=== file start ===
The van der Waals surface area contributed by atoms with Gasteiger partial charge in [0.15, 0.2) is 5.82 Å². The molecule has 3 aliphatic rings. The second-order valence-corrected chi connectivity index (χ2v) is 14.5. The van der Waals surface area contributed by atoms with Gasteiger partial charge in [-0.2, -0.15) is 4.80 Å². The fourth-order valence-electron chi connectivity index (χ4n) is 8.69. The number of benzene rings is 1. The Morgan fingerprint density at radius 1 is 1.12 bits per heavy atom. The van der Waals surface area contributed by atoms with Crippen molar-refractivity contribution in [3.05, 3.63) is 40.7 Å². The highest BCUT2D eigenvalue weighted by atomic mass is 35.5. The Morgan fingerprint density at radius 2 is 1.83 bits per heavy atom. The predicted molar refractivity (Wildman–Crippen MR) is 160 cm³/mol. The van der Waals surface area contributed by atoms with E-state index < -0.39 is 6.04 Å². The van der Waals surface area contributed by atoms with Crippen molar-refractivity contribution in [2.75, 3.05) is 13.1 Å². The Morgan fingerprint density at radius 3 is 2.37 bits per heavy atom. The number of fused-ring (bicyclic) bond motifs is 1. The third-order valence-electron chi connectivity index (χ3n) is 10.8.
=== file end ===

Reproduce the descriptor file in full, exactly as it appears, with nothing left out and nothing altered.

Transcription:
The van der Waals surface area contributed by atoms with Gasteiger partial charge in [0.15, 0.2) is 5.82 Å². The molecule has 3 aliphatic rings. The second-order valence-corrected chi connectivity index (χ2v) is 14.5. The van der Waals surface area contributed by atoms with Gasteiger partial charge in [-0.2, -0.15) is 4.80 Å². The fourth-order valence-electron chi connectivity index (χ4n) is 8.69. The number of benzene rings is 1. The Morgan fingerprint density at radius 1 is 1.12 bits per heavy atom. The van der Waals surface area contributed by atoms with Crippen molar-refractivity contribution in [3.05, 3.63) is 40.7 Å². The highest BCUT2D eigenvalue weighted by atomic mass is 35.5. The Morgan fingerprint density at radius 2 is 1.83 bits per heavy atom. The predicted molar refractivity (Wildman–Crippen MR) is 160 cm³/mol. The van der Waals surface area contributed by atoms with E-state index < -0.39 is 6.04 Å². The van der Waals surface area contributed by atoms with Crippen molar-refractivity contribution in [2.75, 3.05) is 13.1 Å². The Morgan fingerprint density at radius 3 is 2.37 bits per heavy atom. The number of fused-ring (bicyclic) bond motifs is 1. The third-order valence-electron chi connectivity index (χ3n) is 10.8.